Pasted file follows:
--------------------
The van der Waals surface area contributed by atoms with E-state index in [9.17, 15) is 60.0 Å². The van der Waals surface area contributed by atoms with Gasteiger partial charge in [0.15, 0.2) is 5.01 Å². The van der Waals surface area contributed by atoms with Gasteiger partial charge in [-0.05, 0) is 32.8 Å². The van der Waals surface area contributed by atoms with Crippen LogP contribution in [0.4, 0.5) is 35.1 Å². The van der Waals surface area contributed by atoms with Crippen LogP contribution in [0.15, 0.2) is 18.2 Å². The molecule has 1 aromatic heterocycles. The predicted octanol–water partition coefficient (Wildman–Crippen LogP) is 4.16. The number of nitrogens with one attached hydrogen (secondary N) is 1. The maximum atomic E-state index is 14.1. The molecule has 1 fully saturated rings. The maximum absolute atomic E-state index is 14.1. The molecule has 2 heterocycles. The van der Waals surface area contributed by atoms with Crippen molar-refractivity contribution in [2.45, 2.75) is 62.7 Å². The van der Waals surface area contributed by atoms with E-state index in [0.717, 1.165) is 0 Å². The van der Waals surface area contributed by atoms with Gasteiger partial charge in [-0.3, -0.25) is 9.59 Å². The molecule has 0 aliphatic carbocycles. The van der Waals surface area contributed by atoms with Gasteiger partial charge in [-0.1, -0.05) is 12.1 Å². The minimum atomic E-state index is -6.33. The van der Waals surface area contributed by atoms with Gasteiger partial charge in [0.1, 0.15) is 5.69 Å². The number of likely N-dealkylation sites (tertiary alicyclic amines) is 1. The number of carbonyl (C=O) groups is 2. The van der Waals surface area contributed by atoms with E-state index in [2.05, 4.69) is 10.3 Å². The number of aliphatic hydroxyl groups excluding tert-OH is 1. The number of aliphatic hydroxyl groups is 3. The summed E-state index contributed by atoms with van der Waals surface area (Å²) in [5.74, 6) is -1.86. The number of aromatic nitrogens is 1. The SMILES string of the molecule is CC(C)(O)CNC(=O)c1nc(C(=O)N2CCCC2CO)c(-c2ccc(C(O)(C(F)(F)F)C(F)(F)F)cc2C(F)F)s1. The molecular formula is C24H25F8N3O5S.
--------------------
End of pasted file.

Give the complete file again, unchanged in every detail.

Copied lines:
The van der Waals surface area contributed by atoms with E-state index in [9.17, 15) is 60.0 Å². The van der Waals surface area contributed by atoms with Gasteiger partial charge in [0.15, 0.2) is 5.01 Å². The van der Waals surface area contributed by atoms with Gasteiger partial charge in [-0.05, 0) is 32.8 Å². The van der Waals surface area contributed by atoms with Crippen LogP contribution in [0.4, 0.5) is 35.1 Å². The van der Waals surface area contributed by atoms with Crippen LogP contribution in [0.15, 0.2) is 18.2 Å². The molecule has 1 aromatic heterocycles. The predicted octanol–water partition coefficient (Wildman–Crippen LogP) is 4.16. The number of nitrogens with one attached hydrogen (secondary N) is 1. The maximum atomic E-state index is 14.1. The molecule has 1 fully saturated rings. The maximum absolute atomic E-state index is 14.1. The molecule has 2 heterocycles. The van der Waals surface area contributed by atoms with Crippen molar-refractivity contribution in [2.45, 2.75) is 62.7 Å². The van der Waals surface area contributed by atoms with E-state index in [0.717, 1.165) is 0 Å². The van der Waals surface area contributed by atoms with Gasteiger partial charge in [-0.3, -0.25) is 9.59 Å². The molecule has 0 aliphatic carbocycles. The van der Waals surface area contributed by atoms with Gasteiger partial charge in [-0.1, -0.05) is 12.1 Å². The minimum atomic E-state index is -6.33. The van der Waals surface area contributed by atoms with Gasteiger partial charge in [0.1, 0.15) is 5.69 Å². The number of likely N-dealkylation sites (tertiary alicyclic amines) is 1. The number of carbonyl (C=O) groups is 2. The van der Waals surface area contributed by atoms with E-state index in [2.05, 4.69) is 10.3 Å². The number of aliphatic hydroxyl groups excluding tert-OH is 1. The number of aliphatic hydroxyl groups is 3. The summed E-state index contributed by atoms with van der Waals surface area (Å²) in [5.74, 6) is -1.86. The number of aromatic nitrogens is 1. The SMILES string of the molecule is CC(C)(O)CNC(=O)c1nc(C(=O)N2CCCC2CO)c(-c2ccc(C(O)(C(F)(F)F)C(F)(F)F)cc2C(F)F)s1. The molecular formula is C24H25F8N3O5S.